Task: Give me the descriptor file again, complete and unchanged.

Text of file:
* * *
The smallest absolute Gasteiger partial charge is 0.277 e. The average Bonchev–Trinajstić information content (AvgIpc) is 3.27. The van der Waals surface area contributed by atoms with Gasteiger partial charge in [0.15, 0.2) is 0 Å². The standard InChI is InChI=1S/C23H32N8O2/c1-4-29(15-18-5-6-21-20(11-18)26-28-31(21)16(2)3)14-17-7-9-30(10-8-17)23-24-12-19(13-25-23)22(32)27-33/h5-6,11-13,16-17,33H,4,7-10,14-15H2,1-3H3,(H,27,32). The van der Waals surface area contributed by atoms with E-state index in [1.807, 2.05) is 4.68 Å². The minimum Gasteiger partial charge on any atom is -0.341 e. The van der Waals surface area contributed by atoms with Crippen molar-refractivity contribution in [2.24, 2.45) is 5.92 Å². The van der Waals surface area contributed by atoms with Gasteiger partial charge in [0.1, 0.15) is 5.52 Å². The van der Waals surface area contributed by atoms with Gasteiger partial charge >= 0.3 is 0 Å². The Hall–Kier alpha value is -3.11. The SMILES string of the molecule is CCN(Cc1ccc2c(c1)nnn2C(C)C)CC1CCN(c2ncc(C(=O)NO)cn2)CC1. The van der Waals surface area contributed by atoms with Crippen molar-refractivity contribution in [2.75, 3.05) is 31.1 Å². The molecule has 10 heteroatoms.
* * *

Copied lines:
The smallest absolute Gasteiger partial charge is 0.277 e. The average Bonchev–Trinajstić information content (AvgIpc) is 3.27. The van der Waals surface area contributed by atoms with Gasteiger partial charge in [0.15, 0.2) is 0 Å². The standard InChI is InChI=1S/C23H32N8O2/c1-4-29(15-18-5-6-21-20(11-18)26-28-31(21)16(2)3)14-17-7-9-30(10-8-17)23-24-12-19(13-25-23)22(32)27-33/h5-6,11-13,16-17,33H,4,7-10,14-15H2,1-3H3,(H,27,32). The van der Waals surface area contributed by atoms with E-state index in [1.807, 2.05) is 4.68 Å². The minimum Gasteiger partial charge on any atom is -0.341 e. The van der Waals surface area contributed by atoms with Crippen molar-refractivity contribution in [2.24, 2.45) is 5.92 Å². The van der Waals surface area contributed by atoms with Gasteiger partial charge in [0.1, 0.15) is 5.52 Å². The van der Waals surface area contributed by atoms with Gasteiger partial charge >= 0.3 is 0 Å². The Hall–Kier alpha value is -3.11. The SMILES string of the molecule is CCN(Cc1ccc2c(c1)nnn2C(C)C)CC1CCN(c2ncc(C(=O)NO)cn2)CC1. The van der Waals surface area contributed by atoms with Crippen molar-refractivity contribution in [2.75, 3.05) is 31.1 Å². The molecule has 10 heteroatoms.